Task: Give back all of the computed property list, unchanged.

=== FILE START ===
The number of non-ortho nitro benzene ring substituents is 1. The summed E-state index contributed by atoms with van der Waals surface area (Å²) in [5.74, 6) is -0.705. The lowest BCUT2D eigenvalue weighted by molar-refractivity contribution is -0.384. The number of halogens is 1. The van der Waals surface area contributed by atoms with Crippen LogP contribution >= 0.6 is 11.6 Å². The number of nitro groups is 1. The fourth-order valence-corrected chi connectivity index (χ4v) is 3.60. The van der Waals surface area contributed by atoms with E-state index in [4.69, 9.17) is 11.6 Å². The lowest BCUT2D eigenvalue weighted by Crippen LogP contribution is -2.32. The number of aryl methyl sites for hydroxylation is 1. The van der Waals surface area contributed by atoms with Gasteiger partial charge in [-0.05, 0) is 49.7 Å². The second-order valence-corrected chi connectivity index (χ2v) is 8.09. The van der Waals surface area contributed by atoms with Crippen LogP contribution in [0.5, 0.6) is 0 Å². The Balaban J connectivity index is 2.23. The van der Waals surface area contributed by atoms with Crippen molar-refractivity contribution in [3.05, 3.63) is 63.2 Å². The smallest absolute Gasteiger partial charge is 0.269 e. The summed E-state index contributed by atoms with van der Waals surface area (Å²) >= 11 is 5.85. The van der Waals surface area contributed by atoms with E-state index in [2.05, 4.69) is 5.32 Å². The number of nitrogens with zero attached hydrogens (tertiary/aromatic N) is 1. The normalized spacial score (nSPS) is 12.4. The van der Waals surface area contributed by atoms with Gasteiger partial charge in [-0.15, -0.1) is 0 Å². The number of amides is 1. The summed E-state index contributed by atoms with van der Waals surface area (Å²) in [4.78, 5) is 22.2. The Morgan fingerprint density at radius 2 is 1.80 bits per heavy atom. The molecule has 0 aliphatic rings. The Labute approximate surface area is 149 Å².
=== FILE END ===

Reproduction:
The number of non-ortho nitro benzene ring substituents is 1. The summed E-state index contributed by atoms with van der Waals surface area (Å²) in [5.74, 6) is -0.705. The lowest BCUT2D eigenvalue weighted by molar-refractivity contribution is -0.384. The number of halogens is 1. The van der Waals surface area contributed by atoms with Crippen LogP contribution >= 0.6 is 11.6 Å². The number of nitro groups is 1. The fourth-order valence-corrected chi connectivity index (χ4v) is 3.60. The van der Waals surface area contributed by atoms with E-state index in [4.69, 9.17) is 11.6 Å². The lowest BCUT2D eigenvalue weighted by Crippen LogP contribution is -2.32. The number of aryl methyl sites for hydroxylation is 1. The van der Waals surface area contributed by atoms with Gasteiger partial charge in [-0.05, 0) is 49.7 Å². The second-order valence-corrected chi connectivity index (χ2v) is 8.09. The van der Waals surface area contributed by atoms with Crippen LogP contribution in [0.5, 0.6) is 0 Å². The Balaban J connectivity index is 2.23. The van der Waals surface area contributed by atoms with Crippen molar-refractivity contribution in [3.05, 3.63) is 63.2 Å². The smallest absolute Gasteiger partial charge is 0.269 e. The summed E-state index contributed by atoms with van der Waals surface area (Å²) >= 11 is 5.85. The van der Waals surface area contributed by atoms with E-state index in [2.05, 4.69) is 5.32 Å². The number of nitrogens with zero attached hydrogens (tertiary/aromatic N) is 1. The normalized spacial score (nSPS) is 12.4. The van der Waals surface area contributed by atoms with Gasteiger partial charge in [-0.15, -0.1) is 0 Å². The number of amides is 1. The summed E-state index contributed by atoms with van der Waals surface area (Å²) in [4.78, 5) is 22.2. The Morgan fingerprint density at radius 2 is 1.80 bits per heavy atom. The molecule has 0 aliphatic rings. The Labute approximate surface area is 149 Å².